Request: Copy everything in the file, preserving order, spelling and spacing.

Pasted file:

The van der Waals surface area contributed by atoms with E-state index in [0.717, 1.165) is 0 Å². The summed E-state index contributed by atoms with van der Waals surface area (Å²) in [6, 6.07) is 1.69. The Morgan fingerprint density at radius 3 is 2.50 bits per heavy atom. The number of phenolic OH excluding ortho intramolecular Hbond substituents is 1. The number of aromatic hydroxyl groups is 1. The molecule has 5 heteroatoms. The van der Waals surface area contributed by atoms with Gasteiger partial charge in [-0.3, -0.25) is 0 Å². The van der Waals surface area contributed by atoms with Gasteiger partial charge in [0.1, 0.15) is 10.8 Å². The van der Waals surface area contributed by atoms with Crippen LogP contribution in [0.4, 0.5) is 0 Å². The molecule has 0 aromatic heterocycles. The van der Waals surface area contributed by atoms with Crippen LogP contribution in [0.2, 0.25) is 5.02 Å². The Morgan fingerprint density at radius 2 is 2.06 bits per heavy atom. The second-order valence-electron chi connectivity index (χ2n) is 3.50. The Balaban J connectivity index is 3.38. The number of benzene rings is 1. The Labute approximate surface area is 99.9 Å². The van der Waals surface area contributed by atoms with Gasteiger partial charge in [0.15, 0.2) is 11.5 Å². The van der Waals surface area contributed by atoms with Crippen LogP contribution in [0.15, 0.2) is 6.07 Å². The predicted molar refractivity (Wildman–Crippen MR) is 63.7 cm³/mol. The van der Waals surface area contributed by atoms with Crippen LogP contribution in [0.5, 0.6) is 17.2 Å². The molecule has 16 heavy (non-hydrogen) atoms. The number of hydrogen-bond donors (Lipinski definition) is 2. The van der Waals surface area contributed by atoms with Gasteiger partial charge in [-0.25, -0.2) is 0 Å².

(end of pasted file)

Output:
The van der Waals surface area contributed by atoms with E-state index in [0.717, 1.165) is 0 Å². The summed E-state index contributed by atoms with van der Waals surface area (Å²) in [6, 6.07) is 1.69. The Morgan fingerprint density at radius 3 is 2.50 bits per heavy atom. The number of phenolic OH excluding ortho intramolecular Hbond substituents is 1. The number of aromatic hydroxyl groups is 1. The molecule has 5 heteroatoms. The van der Waals surface area contributed by atoms with Gasteiger partial charge in [-0.3, -0.25) is 0 Å². The van der Waals surface area contributed by atoms with Gasteiger partial charge in [0.1, 0.15) is 10.8 Å². The van der Waals surface area contributed by atoms with Crippen LogP contribution in [0.4, 0.5) is 0 Å². The molecule has 0 aromatic heterocycles. The van der Waals surface area contributed by atoms with Crippen LogP contribution in [0.2, 0.25) is 5.02 Å². The Morgan fingerprint density at radius 2 is 2.06 bits per heavy atom. The second-order valence-electron chi connectivity index (χ2n) is 3.50. The Balaban J connectivity index is 3.38. The number of benzene rings is 1. The Labute approximate surface area is 99.9 Å². The van der Waals surface area contributed by atoms with Gasteiger partial charge in [0.15, 0.2) is 11.5 Å². The van der Waals surface area contributed by atoms with Crippen LogP contribution in [0.15, 0.2) is 6.07 Å². The predicted molar refractivity (Wildman–Crippen MR) is 63.7 cm³/mol. The van der Waals surface area contributed by atoms with Crippen LogP contribution in [0.5, 0.6) is 17.2 Å². The molecule has 16 heavy (non-hydrogen) atoms. The number of hydrogen-bond donors (Lipinski definition) is 2. The van der Waals surface area contributed by atoms with Gasteiger partial charge in [-0.25, -0.2) is 0 Å².